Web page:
Bioengineering | College of Engineering
Predicting Recovery in Heart Failure Using Microscopy and Image Processing
Frank Sachse, Associate Professor
Patients with end-stage heart failure (HF) benefit from the implantation of left ventricular assist devices (LVADs). The two primary functions of these devices are first to restore cardiac output by active propulsion of blood from the left ventricle to the aorta and second to produce mechanical unloading of the left ventricle. Several studies demonstrated that a significant number of patients (‘responders’) with end-stage dilated cardiomyopathy and end-stage HF can recover substantial cardiac function following left ventricular unloading.
Patients with chronic HF that rely on implanted LVADs are usually placed on a list of individuals destined to receive heart transplants. This list includes responders as well as non-responders. Clearly it would be desirable that potential responders undergo clinical protocols, which might lead to cardiac recovery and thus help to preserve hearts for other patients.
A critical barrier to the treatment of end-stage HF patients exists because, until now, it has not been possible to predict at time of LVAD implantation if a patient will respond to unloading with sustained cardiac recovery. Our prior studies suggest that we have a criterion that will allow us to decide whether a patient is likely to be a responder. The criterion is derived from microscopic images of cardiac tissue that are analyzed with methods of image processing.
The stipend for this SPUR project is funded by an American Heart Association grant awarded to Dr. Stavros Drakos, MD, PhD.
Materials Science & Engineering | College of Engineering
Developing Sustainable Energy Storage Using Machine Learning
Taylor Sparks, Assistant Professor
With the goal of limiting or replacing non-renewable energy sources, extensive research has gone into renewable forms of energy, such as solar and wind power. With this increased research drive, demand has increased, efficiency has increased, costs have dropped, and implementation of these technologies has extended globally. While these sources of renewable energy are in a position to supply world energy demand, one huge problem stands in their way: continuous supply is not always available and storing excess energy generated during peak times is not possible with current battery technologies. As demand for sustainable and “green” energy continues to rise, more efficient and cost-effective batteries are becoming necessary. Typically, battery material development and testing has been a time-consuming endeavor with low odds for success, however new research paths in materials science are beginning to change this. These paths, which the PI is a pioneer in, include utilizing machine learning techniques to predict material performance before synthesis ever occurs. If machine learning techniques are applied to study battery materials, battery efficiencies and cyclability as a function of material combinations can be studied to identify which materials stand to have high success rates and high-performance characteristics when implemented into batteries. There is a long list of materials which need to be assessed for potential applications in batteries. A variety of tasks will need to be undertaken for this research, including gathering, overseeing, and preparing data for use in machine learning algorithms.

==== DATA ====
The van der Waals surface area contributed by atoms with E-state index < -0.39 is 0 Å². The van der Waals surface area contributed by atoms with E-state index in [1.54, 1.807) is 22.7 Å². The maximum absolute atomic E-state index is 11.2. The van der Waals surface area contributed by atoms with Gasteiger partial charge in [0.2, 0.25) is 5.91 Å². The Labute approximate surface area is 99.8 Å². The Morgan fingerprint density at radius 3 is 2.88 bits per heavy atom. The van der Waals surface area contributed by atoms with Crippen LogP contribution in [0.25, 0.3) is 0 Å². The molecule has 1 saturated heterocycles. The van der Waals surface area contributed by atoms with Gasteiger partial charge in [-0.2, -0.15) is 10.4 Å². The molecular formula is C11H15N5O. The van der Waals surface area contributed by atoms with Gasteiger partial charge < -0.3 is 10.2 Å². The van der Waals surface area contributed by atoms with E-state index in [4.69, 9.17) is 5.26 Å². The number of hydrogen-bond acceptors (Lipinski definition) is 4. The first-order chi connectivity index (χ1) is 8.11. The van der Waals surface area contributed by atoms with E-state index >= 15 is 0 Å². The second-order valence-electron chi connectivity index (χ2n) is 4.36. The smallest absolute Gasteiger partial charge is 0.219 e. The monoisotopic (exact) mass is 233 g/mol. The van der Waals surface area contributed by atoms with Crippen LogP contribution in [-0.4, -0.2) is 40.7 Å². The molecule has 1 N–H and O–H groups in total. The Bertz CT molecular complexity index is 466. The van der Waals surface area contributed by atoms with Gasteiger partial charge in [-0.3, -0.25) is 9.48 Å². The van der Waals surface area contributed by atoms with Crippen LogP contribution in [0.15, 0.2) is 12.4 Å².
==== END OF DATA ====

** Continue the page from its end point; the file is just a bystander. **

School of Computing | College of Engineering
Developing Software to Support Stronger Time Management
Jason Wiese, Assistant Professor
Applying strong time management behaviors is very important; for example, it correlates with both academic performance and job performance. For many young adults, the transition from high school to college represents a major change in the amount of control they have over their time, and the literature shows that many students struggle with this transition because they do not have the time management skills to handle this freedom on their own. A wide variety of software exists to support people in applying their existing time management strategies. On the other hand, there is very little software to support people in improving their time management practices. This project focuses on developing software to support undergraduate students in improving their time management practices.
How should such software be designed? That is the question we aim to explore in this project. Time management literature suggests a variety of principles and strategies. This project will explore software solutions that may improve support for developing time management skills. Adopting new time management practices is a type of behavior change. Behavior change is a topic of broad interest, often discussed in a health context. The results of this work will also have broader implications for opportunities for technology to support behavior change.